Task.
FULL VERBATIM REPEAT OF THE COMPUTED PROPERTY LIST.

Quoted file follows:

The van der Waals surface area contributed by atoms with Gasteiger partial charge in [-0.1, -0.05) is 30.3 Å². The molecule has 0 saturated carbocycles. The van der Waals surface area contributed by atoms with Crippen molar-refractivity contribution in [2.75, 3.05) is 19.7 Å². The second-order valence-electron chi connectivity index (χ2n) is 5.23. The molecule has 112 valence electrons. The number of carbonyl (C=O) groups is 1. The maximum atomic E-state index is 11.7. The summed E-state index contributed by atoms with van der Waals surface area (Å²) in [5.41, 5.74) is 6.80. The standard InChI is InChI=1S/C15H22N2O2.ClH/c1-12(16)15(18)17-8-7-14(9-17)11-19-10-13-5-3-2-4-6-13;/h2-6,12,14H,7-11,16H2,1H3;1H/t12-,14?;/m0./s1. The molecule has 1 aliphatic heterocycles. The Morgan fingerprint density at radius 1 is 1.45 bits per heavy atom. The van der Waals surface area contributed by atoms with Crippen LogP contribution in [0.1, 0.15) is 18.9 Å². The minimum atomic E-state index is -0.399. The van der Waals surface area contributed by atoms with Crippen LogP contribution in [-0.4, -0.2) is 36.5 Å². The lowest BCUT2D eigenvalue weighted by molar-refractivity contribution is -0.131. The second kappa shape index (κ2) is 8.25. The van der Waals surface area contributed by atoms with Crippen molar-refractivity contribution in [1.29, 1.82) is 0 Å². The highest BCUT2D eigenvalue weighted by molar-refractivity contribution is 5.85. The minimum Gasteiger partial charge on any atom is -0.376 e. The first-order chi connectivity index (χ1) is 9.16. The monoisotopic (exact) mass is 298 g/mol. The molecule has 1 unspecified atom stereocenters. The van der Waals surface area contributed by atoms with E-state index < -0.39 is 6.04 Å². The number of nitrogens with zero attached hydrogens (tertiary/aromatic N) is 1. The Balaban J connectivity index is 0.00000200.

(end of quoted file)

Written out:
The van der Waals surface area contributed by atoms with Gasteiger partial charge in [-0.1, -0.05) is 30.3 Å². The molecule has 0 saturated carbocycles. The van der Waals surface area contributed by atoms with Crippen molar-refractivity contribution in [2.75, 3.05) is 19.7 Å². The second-order valence-electron chi connectivity index (χ2n) is 5.23. The molecule has 112 valence electrons. The number of carbonyl (C=O) groups is 1. The maximum atomic E-state index is 11.7. The summed E-state index contributed by atoms with van der Waals surface area (Å²) in [5.41, 5.74) is 6.80. The standard InChI is InChI=1S/C15H22N2O2.ClH/c1-12(16)15(18)17-8-7-14(9-17)11-19-10-13-5-3-2-4-6-13;/h2-6,12,14H,7-11,16H2,1H3;1H/t12-,14?;/m0./s1. The molecule has 1 aliphatic heterocycles. The Morgan fingerprint density at radius 1 is 1.45 bits per heavy atom. The van der Waals surface area contributed by atoms with Crippen LogP contribution in [0.1, 0.15) is 18.9 Å². The minimum atomic E-state index is -0.399. The van der Waals surface area contributed by atoms with Crippen LogP contribution in [-0.4, -0.2) is 36.5 Å². The lowest BCUT2D eigenvalue weighted by molar-refractivity contribution is -0.131. The second kappa shape index (κ2) is 8.25. The van der Waals surface area contributed by atoms with Crippen molar-refractivity contribution in [1.29, 1.82) is 0 Å². The highest BCUT2D eigenvalue weighted by molar-refractivity contribution is 5.85. The minimum Gasteiger partial charge on any atom is -0.376 e. The first-order chi connectivity index (χ1) is 9.16. The monoisotopic (exact) mass is 298 g/mol. The molecule has 1 unspecified atom stereocenters. The van der Waals surface area contributed by atoms with E-state index < -0.39 is 6.04 Å². The number of nitrogens with zero attached hydrogens (tertiary/aromatic N) is 1. The Balaban J connectivity index is 0.00000200.